Clothing stores and boutiques adjusting their online shopping strategies during the coronavirus pandemic

KNOXVILLE, Tn (WATE) – “If we didn’t have the website, we would be completely absent.”

Sisters and owners of Reap the Sew Boutique Andrea Vaughn and Alex Wrinkle echo the feelings many owners of stores with websites are feeling in these uncertain times.

Many local stores across the state that are not considered essential have had to close their stores due to COVID-19 issues, relying solely on their websites for business, as long as they have one.

The Reap the Sew duo are very grateful to have launched their website a year ago.

Lisa Burnett, co-owner of Nothing too fancy on the same boat.

“We’re really lucky to have created an online store for ourselves, so we kind of got down to that as quickly as possible. “

The three local business owners are shifting their business strategy to the web, leveraging their accounts and social media sites for profit, each claiming to have seen an increase in online sales after temporarily closing their stores.

Nothing Too Fancy, for example, has deals to drive people online.

“We have started to offer ‘daily deals’ as a way to get people to make a purchase every day because we’re really losing a lot of foot traffic and money that we depend on to stay open, ”says Burnett. “Thus, by implementing the daily offers, people consult us. regularly, not just every now and then.

Reap the Sew also offers online deals and implements curbside pickup three days a week for people living near their location in Powell.

As Easter approached, Reap the Sew was pleasantly surprised with online orders, as the holidays are usually one of their busiest times.

Vaughn says, “People keep shopping online telling us we’re always going to get up and act like it’s Easter, sit in our living room and watch church on TV and we’ll always get dressed.

Small business owners praising the continued community support and support within the small business community.

“Knoxville has always been a big community, especially downtown and lots of small businesses, so we all came together with each other,” Burnett said. . Knoxville is a really great place to make something like this happen.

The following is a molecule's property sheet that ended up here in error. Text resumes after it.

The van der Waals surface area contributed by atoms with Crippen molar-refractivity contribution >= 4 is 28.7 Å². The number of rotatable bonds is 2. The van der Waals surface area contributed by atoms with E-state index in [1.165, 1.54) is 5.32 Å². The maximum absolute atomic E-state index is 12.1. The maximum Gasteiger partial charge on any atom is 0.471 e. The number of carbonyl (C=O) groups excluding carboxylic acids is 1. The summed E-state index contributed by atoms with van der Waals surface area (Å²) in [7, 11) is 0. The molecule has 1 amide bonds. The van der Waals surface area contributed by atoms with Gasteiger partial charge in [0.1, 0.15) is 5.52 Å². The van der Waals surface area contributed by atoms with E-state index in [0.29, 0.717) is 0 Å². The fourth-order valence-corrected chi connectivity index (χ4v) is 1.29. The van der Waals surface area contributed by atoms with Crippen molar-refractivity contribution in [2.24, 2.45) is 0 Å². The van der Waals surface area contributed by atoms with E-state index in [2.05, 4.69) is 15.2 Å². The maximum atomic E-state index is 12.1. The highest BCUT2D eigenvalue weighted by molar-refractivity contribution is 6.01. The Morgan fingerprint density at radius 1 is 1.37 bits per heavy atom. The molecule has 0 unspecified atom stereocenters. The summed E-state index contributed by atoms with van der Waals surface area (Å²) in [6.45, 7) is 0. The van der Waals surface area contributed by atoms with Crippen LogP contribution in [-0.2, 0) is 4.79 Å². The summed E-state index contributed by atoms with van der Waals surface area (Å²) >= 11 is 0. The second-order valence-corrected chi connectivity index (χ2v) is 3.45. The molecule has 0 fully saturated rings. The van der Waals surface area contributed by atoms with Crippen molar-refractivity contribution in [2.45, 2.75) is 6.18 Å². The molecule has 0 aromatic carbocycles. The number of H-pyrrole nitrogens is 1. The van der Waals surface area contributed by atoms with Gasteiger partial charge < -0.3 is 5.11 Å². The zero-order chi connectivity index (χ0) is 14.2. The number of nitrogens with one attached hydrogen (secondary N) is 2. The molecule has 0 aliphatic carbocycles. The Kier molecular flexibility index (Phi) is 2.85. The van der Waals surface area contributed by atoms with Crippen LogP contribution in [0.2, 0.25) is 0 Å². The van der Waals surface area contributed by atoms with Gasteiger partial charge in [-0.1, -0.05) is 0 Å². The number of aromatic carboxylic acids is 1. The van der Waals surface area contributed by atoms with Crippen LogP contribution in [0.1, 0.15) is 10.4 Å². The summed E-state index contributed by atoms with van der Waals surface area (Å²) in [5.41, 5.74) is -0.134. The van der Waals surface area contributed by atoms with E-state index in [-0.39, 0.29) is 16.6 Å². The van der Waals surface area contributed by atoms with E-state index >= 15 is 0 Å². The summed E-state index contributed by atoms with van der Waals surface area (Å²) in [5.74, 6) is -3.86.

All three stressing the importance of buying local.

Wrinkle says, “It is so important for our community and our people to continue shopping with us, and many others like us, just because we are not supported by the business.

Vaughn added, “There are so many people in our community and the surrounding communities that it’s just them and their sister, like us, or them and their husbands or just them and that’s the way. they feed their families and provide for their needs.

“Keep in mind that people who don’t have a website aren’t making any money, so when they reopen it will be important to go and support those people.”

Provide support in an effort to keep the East Tennessee heart alive.

“It’s really important, I mean, I think small businesses are kind of the heart of a community and if a lot of us don’t make it, the community is going to suffer in the long run.” , Burnett reiterates, “I really encourage people instead of going to Amazon, instead of going to Walmarts and Targets, to really try and spend your money locally, because every little purchase really helps.

If you want to support local, you can shop on their websites and find them on Facebook, Instagram, and Pinterest.



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Anne G. Cash

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